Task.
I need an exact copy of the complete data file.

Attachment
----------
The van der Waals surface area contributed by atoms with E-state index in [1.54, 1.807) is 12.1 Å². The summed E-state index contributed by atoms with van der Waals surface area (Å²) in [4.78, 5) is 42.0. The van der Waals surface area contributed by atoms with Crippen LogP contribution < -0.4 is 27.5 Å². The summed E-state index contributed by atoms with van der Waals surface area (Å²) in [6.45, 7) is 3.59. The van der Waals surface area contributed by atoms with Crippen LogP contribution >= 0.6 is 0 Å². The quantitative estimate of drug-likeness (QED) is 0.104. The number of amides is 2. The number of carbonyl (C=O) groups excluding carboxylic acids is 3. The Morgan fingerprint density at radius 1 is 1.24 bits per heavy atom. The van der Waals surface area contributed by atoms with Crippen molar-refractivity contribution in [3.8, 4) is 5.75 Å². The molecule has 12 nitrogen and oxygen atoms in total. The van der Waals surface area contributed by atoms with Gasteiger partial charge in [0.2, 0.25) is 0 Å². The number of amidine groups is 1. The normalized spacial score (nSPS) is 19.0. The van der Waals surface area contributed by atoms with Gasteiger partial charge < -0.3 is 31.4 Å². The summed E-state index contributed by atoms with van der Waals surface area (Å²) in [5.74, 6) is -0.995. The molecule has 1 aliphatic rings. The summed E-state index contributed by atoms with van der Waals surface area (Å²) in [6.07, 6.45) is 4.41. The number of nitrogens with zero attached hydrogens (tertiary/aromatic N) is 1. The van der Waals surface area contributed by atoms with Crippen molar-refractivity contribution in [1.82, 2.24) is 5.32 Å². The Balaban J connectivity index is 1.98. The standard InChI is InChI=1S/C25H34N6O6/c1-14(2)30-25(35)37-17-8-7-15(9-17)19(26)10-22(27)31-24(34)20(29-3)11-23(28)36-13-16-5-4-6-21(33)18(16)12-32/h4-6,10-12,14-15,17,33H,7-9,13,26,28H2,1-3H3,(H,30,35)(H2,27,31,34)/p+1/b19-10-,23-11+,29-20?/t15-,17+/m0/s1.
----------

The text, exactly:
The van der Waals surface area contributed by atoms with E-state index in [1.54, 1.807) is 12.1 Å². The summed E-state index contributed by atoms with van der Waals surface area (Å²) in [4.78, 5) is 42.0. The van der Waals surface area contributed by atoms with Crippen LogP contribution < -0.4 is 27.5 Å². The summed E-state index contributed by atoms with van der Waals surface area (Å²) in [6.45, 7) is 3.59. The van der Waals surface area contributed by atoms with Crippen LogP contribution >= 0.6 is 0 Å². The quantitative estimate of drug-likeness (QED) is 0.104. The number of amides is 2. The number of carbonyl (C=O) groups excluding carboxylic acids is 3. The Morgan fingerprint density at radius 1 is 1.24 bits per heavy atom. The van der Waals surface area contributed by atoms with Crippen molar-refractivity contribution in [3.8, 4) is 5.75 Å². The molecule has 12 nitrogen and oxygen atoms in total. The van der Waals surface area contributed by atoms with Gasteiger partial charge in [0.2, 0.25) is 0 Å². The number of amidine groups is 1. The normalized spacial score (nSPS) is 19.0. The van der Waals surface area contributed by atoms with Gasteiger partial charge < -0.3 is 31.4 Å². The summed E-state index contributed by atoms with van der Waals surface area (Å²) in [5.74, 6) is -0.995. The molecule has 1 aliphatic rings. The summed E-state index contributed by atoms with van der Waals surface area (Å²) in [6.07, 6.45) is 4.41. The number of nitrogens with zero attached hydrogens (tertiary/aromatic N) is 1. The van der Waals surface area contributed by atoms with Crippen molar-refractivity contribution in [1.82, 2.24) is 5.32 Å². The Balaban J connectivity index is 1.98. The standard InChI is InChI=1S/C25H34N6O6/c1-14(2)30-25(35)37-17-8-7-15(9-17)19(26)10-22(27)31-24(34)20(29-3)11-23(28)36-13-16-5-4-6-21(33)18(16)12-32/h4-6,10-12,14-15,17,33H,7-9,13,26,28H2,1-3H3,(H,30,35)(H2,27,31,34)/p+1/b19-10-,23-11+,29-20?/t15-,17+/m0/s1.